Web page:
Date of Award

December 2020

Degree Type


Degree Name

Doctor of Philosophy (PhD)


Counseling and Human Services


Melissa M. Luke


burnout, counseling, phenomenology, private practice, resilience, wellness

Subject Categories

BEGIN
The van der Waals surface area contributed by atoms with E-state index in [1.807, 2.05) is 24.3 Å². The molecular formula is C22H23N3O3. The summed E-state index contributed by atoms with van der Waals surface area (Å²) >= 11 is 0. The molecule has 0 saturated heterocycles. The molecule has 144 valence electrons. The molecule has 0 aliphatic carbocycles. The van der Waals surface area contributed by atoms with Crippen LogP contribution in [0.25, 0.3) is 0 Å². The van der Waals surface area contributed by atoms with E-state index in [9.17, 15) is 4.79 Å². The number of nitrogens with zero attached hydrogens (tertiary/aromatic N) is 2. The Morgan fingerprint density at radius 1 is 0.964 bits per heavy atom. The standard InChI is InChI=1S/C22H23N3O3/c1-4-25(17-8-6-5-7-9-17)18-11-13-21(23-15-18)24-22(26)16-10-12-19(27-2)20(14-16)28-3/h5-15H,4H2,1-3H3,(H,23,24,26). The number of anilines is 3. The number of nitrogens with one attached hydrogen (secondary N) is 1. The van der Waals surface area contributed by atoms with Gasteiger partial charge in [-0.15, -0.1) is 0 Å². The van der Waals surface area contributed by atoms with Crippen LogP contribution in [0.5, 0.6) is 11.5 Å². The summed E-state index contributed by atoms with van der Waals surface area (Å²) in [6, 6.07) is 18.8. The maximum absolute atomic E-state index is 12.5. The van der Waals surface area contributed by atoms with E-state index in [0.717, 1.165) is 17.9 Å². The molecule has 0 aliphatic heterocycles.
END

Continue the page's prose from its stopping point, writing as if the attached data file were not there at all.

Private practice counselors who own their practice are unique from agency practitioners in that they function as both counselor and business owner. Therefore, these counselors must work to find a balance between the human aspects of practicing and the logistical business components of owning and operating a practice. The combination of these two roles can pose unique threats to a private practice counselor’s wellness and how they experience of burnout and resilience - which may differ from agency counterparts. Although resilience and burnout experiences and practices in agency and community counselors are prevalent in the literature, there is a lack of research regarding these concepts in private practice counselors and business owners. A descriptive phenomenological study using Husserl’s perspective and Colaizzi’s 7-step method of data analysis was implemented with a sample of 14 private practice counselors who own and operate their own practice in the United States. Private practice counselors described nuanced differences related to owning and operating their own business. Five themes were identified and developed during data analysis: 1. Being Independent but Needing Connection; the need for control, to make and maintain personal and professional relationships, and obstacles to interconnectedness. 2. Successes and Stressors; clients, personal, and professional. 3. Managing The Many Roles; learning by doing, counselor versus business owner, trying to find balance while doing it all. 4. Caring For Self While Caring For Others; tuning into oneself, caring for the busine to care for oneself, and making time for self-care/burnout prevention. 5. Business Beyond The Clients; personal growth, professional growth, and business growth. Study findings affirm the need for further research in the experience of private practice counselors and the need for more extensive trainings to adequately prepare future counseling private practice owners. Study implications and findings are discussed and recommendations for future research are provided.


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